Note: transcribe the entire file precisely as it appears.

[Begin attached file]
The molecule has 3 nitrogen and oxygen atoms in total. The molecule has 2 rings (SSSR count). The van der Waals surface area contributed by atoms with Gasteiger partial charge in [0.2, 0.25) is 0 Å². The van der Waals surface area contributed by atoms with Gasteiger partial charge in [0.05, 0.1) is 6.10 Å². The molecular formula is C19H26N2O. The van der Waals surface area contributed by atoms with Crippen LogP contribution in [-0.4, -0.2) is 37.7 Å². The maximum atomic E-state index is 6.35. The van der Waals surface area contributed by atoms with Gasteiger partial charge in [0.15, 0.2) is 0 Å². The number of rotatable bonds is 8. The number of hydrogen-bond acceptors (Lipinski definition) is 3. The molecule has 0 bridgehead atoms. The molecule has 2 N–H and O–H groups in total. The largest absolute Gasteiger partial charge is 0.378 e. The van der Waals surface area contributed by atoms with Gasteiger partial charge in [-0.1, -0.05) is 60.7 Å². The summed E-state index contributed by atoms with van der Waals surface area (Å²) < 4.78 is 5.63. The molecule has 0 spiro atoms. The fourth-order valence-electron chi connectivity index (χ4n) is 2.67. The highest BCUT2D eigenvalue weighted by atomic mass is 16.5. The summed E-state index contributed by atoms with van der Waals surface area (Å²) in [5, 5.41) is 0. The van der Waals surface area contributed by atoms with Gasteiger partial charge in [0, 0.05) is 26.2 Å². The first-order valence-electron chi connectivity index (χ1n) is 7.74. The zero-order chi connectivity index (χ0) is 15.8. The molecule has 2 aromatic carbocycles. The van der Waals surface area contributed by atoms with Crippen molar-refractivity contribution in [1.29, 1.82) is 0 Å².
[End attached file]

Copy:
The molecule has 3 nitrogen and oxygen atoms in total. The molecule has 2 rings (SSSR count). The van der Waals surface area contributed by atoms with Gasteiger partial charge in [0.2, 0.25) is 0 Å². The van der Waals surface area contributed by atoms with Gasteiger partial charge in [0.05, 0.1) is 6.10 Å². The molecular formula is C19H26N2O. The van der Waals surface area contributed by atoms with Crippen LogP contribution in [-0.4, -0.2) is 37.7 Å². The maximum atomic E-state index is 6.35. The van der Waals surface area contributed by atoms with Gasteiger partial charge in [0.15, 0.2) is 0 Å². The number of rotatable bonds is 8. The number of hydrogen-bond acceptors (Lipinski definition) is 3. The molecule has 0 bridgehead atoms. The molecule has 2 N–H and O–H groups in total. The largest absolute Gasteiger partial charge is 0.378 e. The van der Waals surface area contributed by atoms with Gasteiger partial charge in [-0.1, -0.05) is 60.7 Å². The summed E-state index contributed by atoms with van der Waals surface area (Å²) < 4.78 is 5.63. The molecule has 0 spiro atoms. The fourth-order valence-electron chi connectivity index (χ4n) is 2.67. The highest BCUT2D eigenvalue weighted by atomic mass is 16.5. The summed E-state index contributed by atoms with van der Waals surface area (Å²) in [5, 5.41) is 0. The van der Waals surface area contributed by atoms with Gasteiger partial charge in [0, 0.05) is 26.2 Å². The first-order valence-electron chi connectivity index (χ1n) is 7.74. The zero-order chi connectivity index (χ0) is 15.8. The molecule has 2 aromatic carbocycles. The van der Waals surface area contributed by atoms with Crippen molar-refractivity contribution in [1.29, 1.82) is 0 Å².